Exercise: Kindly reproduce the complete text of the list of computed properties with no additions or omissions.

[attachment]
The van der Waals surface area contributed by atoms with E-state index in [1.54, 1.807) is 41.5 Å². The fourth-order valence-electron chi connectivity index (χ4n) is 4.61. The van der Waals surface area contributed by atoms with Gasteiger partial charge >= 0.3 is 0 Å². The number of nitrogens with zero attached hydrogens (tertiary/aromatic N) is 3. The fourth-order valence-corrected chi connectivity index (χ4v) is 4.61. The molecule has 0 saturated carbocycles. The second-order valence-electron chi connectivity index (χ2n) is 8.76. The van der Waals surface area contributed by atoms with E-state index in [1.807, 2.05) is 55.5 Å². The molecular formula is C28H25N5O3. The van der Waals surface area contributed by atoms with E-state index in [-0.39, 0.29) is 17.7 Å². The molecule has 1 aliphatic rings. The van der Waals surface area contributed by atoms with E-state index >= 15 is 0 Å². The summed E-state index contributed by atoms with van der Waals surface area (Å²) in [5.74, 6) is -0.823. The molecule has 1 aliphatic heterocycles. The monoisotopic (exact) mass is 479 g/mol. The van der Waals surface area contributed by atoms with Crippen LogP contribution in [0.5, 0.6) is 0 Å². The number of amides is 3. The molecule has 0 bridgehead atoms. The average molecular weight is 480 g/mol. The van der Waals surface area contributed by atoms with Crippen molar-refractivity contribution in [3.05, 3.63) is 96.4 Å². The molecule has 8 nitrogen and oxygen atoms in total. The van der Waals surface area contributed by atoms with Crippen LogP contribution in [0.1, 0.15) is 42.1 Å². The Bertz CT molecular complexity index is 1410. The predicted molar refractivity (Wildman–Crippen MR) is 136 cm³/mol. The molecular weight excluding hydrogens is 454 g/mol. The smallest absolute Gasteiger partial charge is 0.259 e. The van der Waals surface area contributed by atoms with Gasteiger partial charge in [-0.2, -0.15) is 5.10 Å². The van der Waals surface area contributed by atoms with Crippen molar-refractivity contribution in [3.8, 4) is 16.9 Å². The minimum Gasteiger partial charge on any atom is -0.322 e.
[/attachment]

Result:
The van der Waals surface area contributed by atoms with E-state index in [1.54, 1.807) is 41.5 Å². The fourth-order valence-electron chi connectivity index (χ4n) is 4.61. The van der Waals surface area contributed by atoms with Gasteiger partial charge >= 0.3 is 0 Å². The number of nitrogens with zero attached hydrogens (tertiary/aromatic N) is 3. The fourth-order valence-corrected chi connectivity index (χ4v) is 4.61. The molecule has 0 saturated carbocycles. The second-order valence-electron chi connectivity index (χ2n) is 8.76. The van der Waals surface area contributed by atoms with E-state index in [1.807, 2.05) is 55.5 Å². The molecular formula is C28H25N5O3. The van der Waals surface area contributed by atoms with E-state index in [-0.39, 0.29) is 17.7 Å². The molecule has 1 aliphatic rings. The van der Waals surface area contributed by atoms with E-state index >= 15 is 0 Å². The summed E-state index contributed by atoms with van der Waals surface area (Å²) in [5.74, 6) is -0.823. The molecule has 1 aliphatic heterocycles. The monoisotopic (exact) mass is 479 g/mol. The van der Waals surface area contributed by atoms with Crippen LogP contribution in [0.5, 0.6) is 0 Å². The number of amides is 3. The molecule has 0 bridgehead atoms. The average molecular weight is 480 g/mol. The van der Waals surface area contributed by atoms with Crippen molar-refractivity contribution in [3.05, 3.63) is 96.4 Å². The molecule has 8 nitrogen and oxygen atoms in total. The van der Waals surface area contributed by atoms with Crippen LogP contribution in [0.1, 0.15) is 42.1 Å². The Bertz CT molecular complexity index is 1410. The predicted molar refractivity (Wildman–Crippen MR) is 136 cm³/mol. The molecular weight excluding hydrogens is 454 g/mol. The smallest absolute Gasteiger partial charge is 0.259 e. The van der Waals surface area contributed by atoms with Gasteiger partial charge in [-0.2, -0.15) is 5.10 Å². The van der Waals surface area contributed by atoms with Crippen molar-refractivity contribution in [3.8, 4) is 16.9 Å². The minimum Gasteiger partial charge on any atom is -0.322 e.